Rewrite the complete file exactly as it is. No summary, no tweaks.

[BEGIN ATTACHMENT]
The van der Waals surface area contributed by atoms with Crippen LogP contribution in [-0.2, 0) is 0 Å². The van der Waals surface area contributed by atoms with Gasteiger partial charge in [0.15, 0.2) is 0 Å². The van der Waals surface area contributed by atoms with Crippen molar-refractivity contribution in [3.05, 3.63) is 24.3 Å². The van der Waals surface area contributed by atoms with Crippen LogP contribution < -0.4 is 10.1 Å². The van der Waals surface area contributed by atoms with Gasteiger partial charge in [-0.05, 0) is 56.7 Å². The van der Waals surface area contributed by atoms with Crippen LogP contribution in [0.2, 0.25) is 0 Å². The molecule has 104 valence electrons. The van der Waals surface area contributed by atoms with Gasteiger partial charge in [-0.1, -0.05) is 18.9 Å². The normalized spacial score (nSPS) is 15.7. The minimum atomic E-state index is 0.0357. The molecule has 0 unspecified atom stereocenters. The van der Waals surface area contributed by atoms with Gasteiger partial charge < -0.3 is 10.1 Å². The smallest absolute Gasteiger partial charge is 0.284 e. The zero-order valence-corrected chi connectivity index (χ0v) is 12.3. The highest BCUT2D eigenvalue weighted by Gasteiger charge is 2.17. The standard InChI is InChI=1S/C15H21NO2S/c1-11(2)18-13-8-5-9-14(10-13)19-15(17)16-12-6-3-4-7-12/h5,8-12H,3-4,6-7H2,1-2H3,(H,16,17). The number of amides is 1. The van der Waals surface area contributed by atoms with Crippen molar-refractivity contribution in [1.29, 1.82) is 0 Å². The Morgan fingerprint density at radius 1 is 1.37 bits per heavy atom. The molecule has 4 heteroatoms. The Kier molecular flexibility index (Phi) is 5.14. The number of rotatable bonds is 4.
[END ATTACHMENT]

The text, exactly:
The van der Waals surface area contributed by atoms with Crippen LogP contribution in [-0.2, 0) is 0 Å². The van der Waals surface area contributed by atoms with Gasteiger partial charge in [0.15, 0.2) is 0 Å². The van der Waals surface area contributed by atoms with Crippen molar-refractivity contribution in [3.05, 3.63) is 24.3 Å². The van der Waals surface area contributed by atoms with Crippen LogP contribution < -0.4 is 10.1 Å². The van der Waals surface area contributed by atoms with Gasteiger partial charge in [-0.05, 0) is 56.7 Å². The van der Waals surface area contributed by atoms with Crippen LogP contribution in [0.2, 0.25) is 0 Å². The molecule has 104 valence electrons. The van der Waals surface area contributed by atoms with Gasteiger partial charge in [-0.1, -0.05) is 18.9 Å². The normalized spacial score (nSPS) is 15.7. The minimum atomic E-state index is 0.0357. The molecule has 0 unspecified atom stereocenters. The van der Waals surface area contributed by atoms with Gasteiger partial charge < -0.3 is 10.1 Å². The smallest absolute Gasteiger partial charge is 0.284 e. The zero-order valence-corrected chi connectivity index (χ0v) is 12.3. The highest BCUT2D eigenvalue weighted by Gasteiger charge is 2.17. The standard InChI is InChI=1S/C15H21NO2S/c1-11(2)18-13-8-5-9-14(10-13)19-15(17)16-12-6-3-4-7-12/h5,8-12H,3-4,6-7H2,1-2H3,(H,16,17). The number of amides is 1. The van der Waals surface area contributed by atoms with Crippen molar-refractivity contribution in [1.29, 1.82) is 0 Å². The Morgan fingerprint density at radius 1 is 1.37 bits per heavy atom. The molecule has 4 heteroatoms. The Kier molecular flexibility index (Phi) is 5.14. The number of rotatable bonds is 4.